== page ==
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Home Brew Forums > Home Brewing Beer > Recipes/Ingredients > Kansas City, MO Water Profile help
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Old 06-20-2013, 04:57 PM   #11
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Don't forget that since Ward Labs provides S04 as So4-S that you need to multiply your number by three for the spreadsheets. That's actually moderately high sulfate level, and you may find it a bit too much for light beers like cream ales or light lagers.

Pretty good basic water- I'm jealous!
Thanks, good to know. I love me some hoppy beers.

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Also, that book has not been released. I've talked to Palmer myself about it - seems it just keeps getting pushed back. It was supposed to be this spring, then this September, now I think it's next spring...
Didn't even notice the "preorder" button on Amazon. I had first heard of the book so long ago it didn't occur to me in wasn't out yet. Thanks
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Old 06-20-2013, 06:49 PM   #12
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My water is much harder than yours--and the carbonate is not balanced by the minerals--quite alkaline water here in southern Wisconsin. My water is very suited to dark beers. I contacted Dan Carey brewmaster/owner of New Glarus Brewing a few years back sharing how much I enjoyed their beer--especially a Pils they had recently released and asked how they handle the water around here; I'm about 20 miles from New Glarus. He was great and wrote back a long paragraph--though he said it could have written 20 pages.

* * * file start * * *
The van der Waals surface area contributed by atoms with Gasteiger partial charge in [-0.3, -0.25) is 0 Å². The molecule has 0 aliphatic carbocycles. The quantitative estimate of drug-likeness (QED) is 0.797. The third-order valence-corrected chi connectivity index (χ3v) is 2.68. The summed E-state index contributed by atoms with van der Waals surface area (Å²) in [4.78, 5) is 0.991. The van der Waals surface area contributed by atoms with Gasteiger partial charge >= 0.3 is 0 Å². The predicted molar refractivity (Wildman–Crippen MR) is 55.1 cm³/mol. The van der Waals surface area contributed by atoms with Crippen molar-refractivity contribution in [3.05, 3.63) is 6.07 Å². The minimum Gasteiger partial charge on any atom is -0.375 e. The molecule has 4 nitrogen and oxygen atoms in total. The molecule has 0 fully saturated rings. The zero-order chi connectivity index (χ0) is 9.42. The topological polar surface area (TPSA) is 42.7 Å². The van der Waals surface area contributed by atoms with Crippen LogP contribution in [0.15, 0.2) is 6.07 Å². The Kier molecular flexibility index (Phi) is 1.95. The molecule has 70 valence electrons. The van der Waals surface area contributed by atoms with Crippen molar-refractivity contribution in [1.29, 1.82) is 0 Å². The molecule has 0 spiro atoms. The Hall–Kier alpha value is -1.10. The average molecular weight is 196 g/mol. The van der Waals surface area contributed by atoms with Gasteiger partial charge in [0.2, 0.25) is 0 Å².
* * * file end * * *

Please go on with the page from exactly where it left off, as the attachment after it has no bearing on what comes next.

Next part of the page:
They use sour wort from naturally occurring lactic acid from lactobacillus for treating their water in the mash and kettle when they need to have a lower residual alkalinity (e.g.-lighter beers with our water). He mentioned most breweries use some sort of acid when needed, lactic, phosphoric, hydrochloric, sulfuric, etc.. I've been using 88% food grade lactic and Palmer's spreadsheet since then to get a target residual alkalinity for every beer I make--the results have been great! Doesn't really get at your specific water profile, but I thought it was interesting related information.

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Old 06-21-2013, 12:59 AM   #13
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My water report from Ward Labs - fwiw, I live near 435 and Wornall.

pH 9.8
Total Dissolved Solids (TDS) Est, ppm 167
Electrical Conductivity, mmho/cm 0.28
Cations / Anions, me/L 2.6 / 2.7
Sodium, Na 27
Potassium, K 2
Calcium, Ca 24
Magnesium, Mg 2
Total Hardness, CaCO3 68
Nitrate, NO3-N 0.3 (SAFE)
Sulfate, SO4-S 28
Chloride, Cl 8
Carbonate, CO3 14
Bicarbonate, HCO3 15
Total Alkalinity, CaCO3 36

What I do is use the Bru'n Water spreadsheet (if it's too complicated, post over on the AHA forum - Dr. Martin Brungard will answer any question you have). From that, I've figured out to use lactic acid to lower my ridiculously high pH down to around 6. I also use 0.25 g/gal CaCl2 to get the calcium I need for yeast health and flocculation. I like to keep it simple.